The vice-presidential address of Prof. Frank P. Whitman to the Physical Section of the American Association embodied a review of the present theories of color vision. The speaker regarded it as clearly proved that the number of color sensations is small, and that all hypotheses of a large number are untenable. The vision of white light is not a compound sensation, no matter how complex the light may be physically, but it is at the same time not a purely independent one, for there are some evident relations between it and vision by faint light, in which all the colors fade and tend to become white. A definite and highly probable function has been assigned to the visual purple, that of adaptation, and of causing or aiding vision in faint light. The number and variety of known human phenomena are very great and constantly increasing. Their interrelations grow every day more complex, and the actual mechanism governing those relations still remains almost entirely unknown. The various theories have at length arrived at such a stage of flexibility that, thanks to subsidiary hypotheses, almost any kind of visual result might be explainable. Perhaps the most hopeful line of research is that which, like the study of the visual purple, seeks to find a relation between color sensations and physical properties.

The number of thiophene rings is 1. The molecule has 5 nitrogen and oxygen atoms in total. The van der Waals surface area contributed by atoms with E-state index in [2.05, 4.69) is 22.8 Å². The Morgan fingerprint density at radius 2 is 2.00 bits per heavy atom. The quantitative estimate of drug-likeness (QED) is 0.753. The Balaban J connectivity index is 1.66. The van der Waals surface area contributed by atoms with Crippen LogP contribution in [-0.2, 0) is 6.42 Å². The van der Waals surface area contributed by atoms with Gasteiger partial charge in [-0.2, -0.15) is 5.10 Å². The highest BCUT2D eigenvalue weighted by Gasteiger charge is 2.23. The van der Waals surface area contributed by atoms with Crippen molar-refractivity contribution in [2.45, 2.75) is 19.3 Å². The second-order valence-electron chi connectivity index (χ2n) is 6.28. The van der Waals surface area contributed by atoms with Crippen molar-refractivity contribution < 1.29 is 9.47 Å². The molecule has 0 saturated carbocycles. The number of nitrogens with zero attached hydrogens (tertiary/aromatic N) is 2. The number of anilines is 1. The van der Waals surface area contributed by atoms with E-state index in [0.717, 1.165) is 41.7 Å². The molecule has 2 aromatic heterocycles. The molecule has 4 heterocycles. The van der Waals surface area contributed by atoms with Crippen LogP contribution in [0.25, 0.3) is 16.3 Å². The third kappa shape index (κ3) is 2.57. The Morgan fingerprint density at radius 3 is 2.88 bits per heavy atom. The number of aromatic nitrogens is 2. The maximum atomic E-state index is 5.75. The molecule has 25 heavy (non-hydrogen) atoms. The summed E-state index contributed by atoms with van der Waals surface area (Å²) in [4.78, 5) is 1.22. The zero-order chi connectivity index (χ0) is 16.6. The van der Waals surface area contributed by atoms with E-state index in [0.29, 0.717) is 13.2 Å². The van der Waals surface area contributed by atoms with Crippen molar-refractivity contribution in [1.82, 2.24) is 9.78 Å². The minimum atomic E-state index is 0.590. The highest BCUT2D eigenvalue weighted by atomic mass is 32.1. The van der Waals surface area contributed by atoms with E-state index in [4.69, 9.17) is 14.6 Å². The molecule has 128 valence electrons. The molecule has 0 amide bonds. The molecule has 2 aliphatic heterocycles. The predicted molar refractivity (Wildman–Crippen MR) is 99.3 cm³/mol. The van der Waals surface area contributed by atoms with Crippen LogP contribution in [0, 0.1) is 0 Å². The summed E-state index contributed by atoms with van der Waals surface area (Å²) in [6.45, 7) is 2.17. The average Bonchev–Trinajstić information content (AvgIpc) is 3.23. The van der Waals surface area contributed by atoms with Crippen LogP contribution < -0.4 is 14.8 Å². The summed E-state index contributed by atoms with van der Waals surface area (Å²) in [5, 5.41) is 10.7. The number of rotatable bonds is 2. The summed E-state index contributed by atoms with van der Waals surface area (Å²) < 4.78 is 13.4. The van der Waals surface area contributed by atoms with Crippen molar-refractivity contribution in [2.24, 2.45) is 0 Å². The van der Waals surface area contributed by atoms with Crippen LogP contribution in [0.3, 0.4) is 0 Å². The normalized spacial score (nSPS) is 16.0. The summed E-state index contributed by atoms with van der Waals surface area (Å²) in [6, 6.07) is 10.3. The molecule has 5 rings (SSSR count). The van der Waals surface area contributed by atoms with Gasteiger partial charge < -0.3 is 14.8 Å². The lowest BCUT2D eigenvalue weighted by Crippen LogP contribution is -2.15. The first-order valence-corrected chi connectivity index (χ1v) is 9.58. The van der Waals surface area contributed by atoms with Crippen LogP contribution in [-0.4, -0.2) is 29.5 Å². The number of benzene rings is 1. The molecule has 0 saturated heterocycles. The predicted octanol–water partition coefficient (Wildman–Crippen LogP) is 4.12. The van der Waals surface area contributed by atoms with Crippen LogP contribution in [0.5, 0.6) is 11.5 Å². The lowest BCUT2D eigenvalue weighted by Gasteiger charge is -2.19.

The address of Prof. A. S. Packard, as chairman of the Zoölogical Section of the American Association, was devoted to a review of a Half Century of Evolution and the bearings of the theory on the problems of the nature and origin of life. The immediate effect of the acceptance of evolution on scientific study was, the speaker said, a happy one. Collectors, instead of narrowly gathering a specimen or two for their cabinets and being content therewith, are led to look at other things during their field excursions; protective mimicry, for example, or the relation of form to environment. The race of "species makers" is diminishing, while students of geographical distribution are taking their place, and the relation of form to past geographical changes is now discussed in a more philosophical way than heretofore. Speaking of the relations of new forms and new classes to geological changes, Professor Packard was careful to indicate that their probable origin lay rather in the results of the gradual extension of the land masses and the opening of new areas.